Interim MSU President (and former Michigan governor) John Engler is quoted in the article as having “long said the costs will be covered by tuition and state aid, “ although the article states that lawmakers have said no tuition money or state aid should be used. The school had tuition revenue of $859 million in 2016-17, as part of total revenue of $2.9 billion.
The Free Press article also notes that the school has $1.1 billion of unrestricted net assets on its balance sheet, in effect a savings account for funds not yet contracted to a particular project. Of this amount, $557 has been set aside for infrastructure and $400 million has been set aside for programs. The school also currently has outstanding debt of $1.1 billion; the Free Press article quote a credit analyst as suggesting the school could carry additional debt if needed. Of course, if the school borrows to pay the settlement, the school would have to pay interest and eventually repay the amount borrowed, which brings the question back to student tuition.
An earlier Free Press article about how the school might fund a settlement states that the school has an insurance policy “with about $39 million in coverage.” The article does not state what kind of insurance this statement refers to, nor does it state whether or not the insurer has accepted coverage. The school’s May 16 press release does not say anything about whether or to what extent insurance will be funding the settlement. The MSU spokesperson quoted in the Free Press article about the settlement made no reference to any insurance contribution to the settlement.
The size of this settlement is undoubtedly massive, but that is not the number that caught my attention. What caught my attention about this settlement was the number of victims – 332, with the recognition that more victims could come forward in the future. This is a truly horrible story, a terrible tragedy.
The massive settlement size does command attention as well. The only comparable settlement that comes to mind is the $109 million that Penn State University paid to 35 victims in connection with the Sandusky sexual abuse scandal. The total amount of the MSU settlement is significantly higher than the total amount Penn State paid, albeit for a significantly higher number of claimants. The Penn State settlement averages to about $3.1 million per claimant (before subtraction of fees and costs), while the MSU settlement averages to about $1.28 million per claimant (before fees and costs). On the other hand, the Nassar victims still have claims pending against a variety of other defendants; the claimants’ recoveries eventually could grow.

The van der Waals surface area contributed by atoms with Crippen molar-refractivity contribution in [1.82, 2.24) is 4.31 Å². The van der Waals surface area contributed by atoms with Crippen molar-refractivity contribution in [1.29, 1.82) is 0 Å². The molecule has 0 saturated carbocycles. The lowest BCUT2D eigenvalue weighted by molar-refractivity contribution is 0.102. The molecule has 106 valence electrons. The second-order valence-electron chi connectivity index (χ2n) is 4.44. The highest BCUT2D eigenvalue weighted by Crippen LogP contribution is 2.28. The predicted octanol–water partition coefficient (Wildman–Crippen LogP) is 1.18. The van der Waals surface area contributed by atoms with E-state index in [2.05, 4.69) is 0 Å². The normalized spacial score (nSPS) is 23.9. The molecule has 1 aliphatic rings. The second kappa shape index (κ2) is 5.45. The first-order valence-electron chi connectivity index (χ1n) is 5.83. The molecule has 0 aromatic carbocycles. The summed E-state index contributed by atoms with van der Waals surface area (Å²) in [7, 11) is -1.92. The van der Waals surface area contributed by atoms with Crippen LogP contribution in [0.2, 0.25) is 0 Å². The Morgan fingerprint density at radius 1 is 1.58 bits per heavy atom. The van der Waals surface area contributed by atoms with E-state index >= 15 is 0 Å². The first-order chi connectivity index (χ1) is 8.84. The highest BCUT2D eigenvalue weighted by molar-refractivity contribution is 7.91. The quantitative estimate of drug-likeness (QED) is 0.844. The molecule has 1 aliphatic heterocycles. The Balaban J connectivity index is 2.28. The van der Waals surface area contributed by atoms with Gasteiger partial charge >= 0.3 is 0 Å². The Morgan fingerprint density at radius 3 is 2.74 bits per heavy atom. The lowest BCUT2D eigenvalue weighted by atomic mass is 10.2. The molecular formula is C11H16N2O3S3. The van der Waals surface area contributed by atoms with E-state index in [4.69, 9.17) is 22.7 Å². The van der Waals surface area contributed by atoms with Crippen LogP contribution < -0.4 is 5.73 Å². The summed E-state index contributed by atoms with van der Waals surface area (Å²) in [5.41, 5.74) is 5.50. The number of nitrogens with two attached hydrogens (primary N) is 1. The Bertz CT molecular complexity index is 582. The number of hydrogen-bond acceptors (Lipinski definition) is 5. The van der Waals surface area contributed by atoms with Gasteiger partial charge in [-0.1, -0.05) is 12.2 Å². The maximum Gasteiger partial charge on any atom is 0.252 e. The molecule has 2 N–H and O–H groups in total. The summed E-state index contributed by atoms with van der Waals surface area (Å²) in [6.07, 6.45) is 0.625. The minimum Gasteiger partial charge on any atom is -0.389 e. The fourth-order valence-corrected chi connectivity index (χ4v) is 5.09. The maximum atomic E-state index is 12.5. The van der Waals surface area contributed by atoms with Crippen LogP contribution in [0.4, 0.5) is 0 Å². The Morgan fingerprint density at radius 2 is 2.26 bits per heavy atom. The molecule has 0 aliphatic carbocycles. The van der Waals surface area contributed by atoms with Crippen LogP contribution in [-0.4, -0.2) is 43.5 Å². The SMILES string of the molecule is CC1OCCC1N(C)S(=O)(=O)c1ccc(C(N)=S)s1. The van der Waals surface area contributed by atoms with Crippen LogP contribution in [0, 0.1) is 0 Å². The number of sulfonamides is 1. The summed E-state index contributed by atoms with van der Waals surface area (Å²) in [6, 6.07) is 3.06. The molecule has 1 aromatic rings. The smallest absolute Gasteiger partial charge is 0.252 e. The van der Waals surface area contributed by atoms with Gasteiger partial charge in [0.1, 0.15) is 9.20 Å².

Among the other noteworthy features of the settlement is the agreement that that as part of the settlement the claimants were not required to undertake any confidentiality or non-disclosure commitments. As these kinds of undertakings have come under fire as part of the current #MeToo revelations, pressure has built for these kinds of undertakings to be omitted from settlement agreements. It may be that the exclusion of these kinds of undertaking from this agreement may presage the eventual disappearance of these kinds of agreements.
The magnitude of this settlement also represents a significant message to other organizations that have been targeted with lawsuits following revelations of sexual misconduct by its officials and employees. The settlement presents a powerful statement that organizations whose employees engage in sexual misconduct could face dramatic financial consequences. There is also a powerful message about accountability here as well, an important message for every organization everywhere.
I will say one remarkable feature to this settlement agreement is that the University agreed to pay this massive amount without having first definitively figured out how it is going to pay for it. The school clearly can afford to pay the settlement amount (and hope that the payment and the related negative publicity does not damage the school’s reputation too badly). But most litigants nail down how they are going to foot the bill before they agree to a litigation settlement.
From the Annals of Democracy: Wikipedia contains the following detail in its biographical article about Nassar: “Despite the charges of sex crimes that had been made public against him, Nassar still decided to run for Holt (Michigan) School Board in 2016; he received 21% of the votes.”